EDIT: The Los Angeles Times does a better job here:
"The museum, a 60,000-square-foot menace to 21st century scientific advancement, is the handiwork of Answers in Genesis, a leader in the "young Earth" movement. Young Earthers believe the world is about 6,000 years old, as opposed to the 4.5 billion years estimated by the world's credible scientific community. This would be risible if anti-evolution forces were confined to a lunatic fringe, but they are not."

EDIT #2: Boykoff's Balance As Bias talks about a similar phenomenon in another area of science journalism.



BONUS: And here's a video of a convicted felon giving a speech at an unaccredited college on the same topic, saying basically the same things. He even opened a creationism theme park a few years back.

Irony in Congress

10 Republican and 10 Democratic Senators recently sponsored the OPEN Government Act, a bill that promises to reform the Freedom of Information Act ("FOIA") and promote openness in government. In a move of delicious irony, the bill was blocked by an anonymous Senator.

From Russia, With Love

In January of this year, Moscow mayor Yuriy Luzhkov vowed to never allow a gay pride parade through his city, calling such events "satanic." Yesterday, gay rights activists attempted to present the mayor with a petition to lift the ban. In response, "Russian police detained gay protesters ... while nationalists shouting 'death to homosexuals' punched and kicked the demonstrators." According to Human Rights Watch, "[t]here was no real attempt to separate the two sides and that led to people being beaten up." Pictured on the left is one Russian nationalist just about to punch a gay rights campaigner in the face. However, police chose to arrest the peaceful protesters rather than the violent counter-protesters.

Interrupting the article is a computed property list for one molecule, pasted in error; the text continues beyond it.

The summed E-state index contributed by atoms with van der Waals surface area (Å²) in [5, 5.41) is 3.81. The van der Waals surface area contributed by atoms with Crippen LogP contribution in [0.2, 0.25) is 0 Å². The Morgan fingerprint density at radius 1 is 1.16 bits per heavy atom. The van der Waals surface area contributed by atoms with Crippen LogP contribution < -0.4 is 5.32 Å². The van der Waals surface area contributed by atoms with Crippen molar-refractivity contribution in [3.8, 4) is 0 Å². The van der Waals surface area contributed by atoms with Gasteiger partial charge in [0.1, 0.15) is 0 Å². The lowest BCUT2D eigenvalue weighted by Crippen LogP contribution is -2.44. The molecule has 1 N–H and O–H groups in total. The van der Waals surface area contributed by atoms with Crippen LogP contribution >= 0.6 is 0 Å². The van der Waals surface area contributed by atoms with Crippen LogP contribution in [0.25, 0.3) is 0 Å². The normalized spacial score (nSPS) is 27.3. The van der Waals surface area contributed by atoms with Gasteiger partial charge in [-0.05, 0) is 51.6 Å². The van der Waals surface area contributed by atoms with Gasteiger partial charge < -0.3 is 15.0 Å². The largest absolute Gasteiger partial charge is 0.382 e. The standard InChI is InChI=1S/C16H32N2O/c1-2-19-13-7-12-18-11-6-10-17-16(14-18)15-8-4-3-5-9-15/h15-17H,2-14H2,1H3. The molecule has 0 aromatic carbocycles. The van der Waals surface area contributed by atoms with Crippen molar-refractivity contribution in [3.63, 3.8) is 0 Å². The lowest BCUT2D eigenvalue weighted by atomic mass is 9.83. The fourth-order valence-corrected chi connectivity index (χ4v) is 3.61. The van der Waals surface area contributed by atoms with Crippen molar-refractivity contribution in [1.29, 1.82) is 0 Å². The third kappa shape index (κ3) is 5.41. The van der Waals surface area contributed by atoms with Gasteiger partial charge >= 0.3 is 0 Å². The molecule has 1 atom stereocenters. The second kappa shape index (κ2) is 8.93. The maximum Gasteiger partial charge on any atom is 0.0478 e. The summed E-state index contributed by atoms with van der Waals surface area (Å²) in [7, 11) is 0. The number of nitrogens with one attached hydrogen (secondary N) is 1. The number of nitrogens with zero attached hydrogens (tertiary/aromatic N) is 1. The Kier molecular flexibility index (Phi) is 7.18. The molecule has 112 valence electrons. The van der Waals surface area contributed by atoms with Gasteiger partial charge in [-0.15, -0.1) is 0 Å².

Here are a few choice quotes:

  • "We believe these perverts should not be allowed to march on the streets of Moscow, the third Rome, a holy city for all Russians"
  • "It (homosexuality) is satanic"
  • "...a group of thick-set young men turned up with surgeon's masks, which they said would protect them from the 'gay disease.'"
  • "Moscow is not Sodom!"
The way that the Russian police handled this situation is really disgusting. One of the men taken away told the Associated Press that the police beat him, and others, seizing their passports in the process. Remarkably, none of the violent anti-gay protesters were seen being taken away by the police. But they did manage to apprehend the man being punched in the photo above.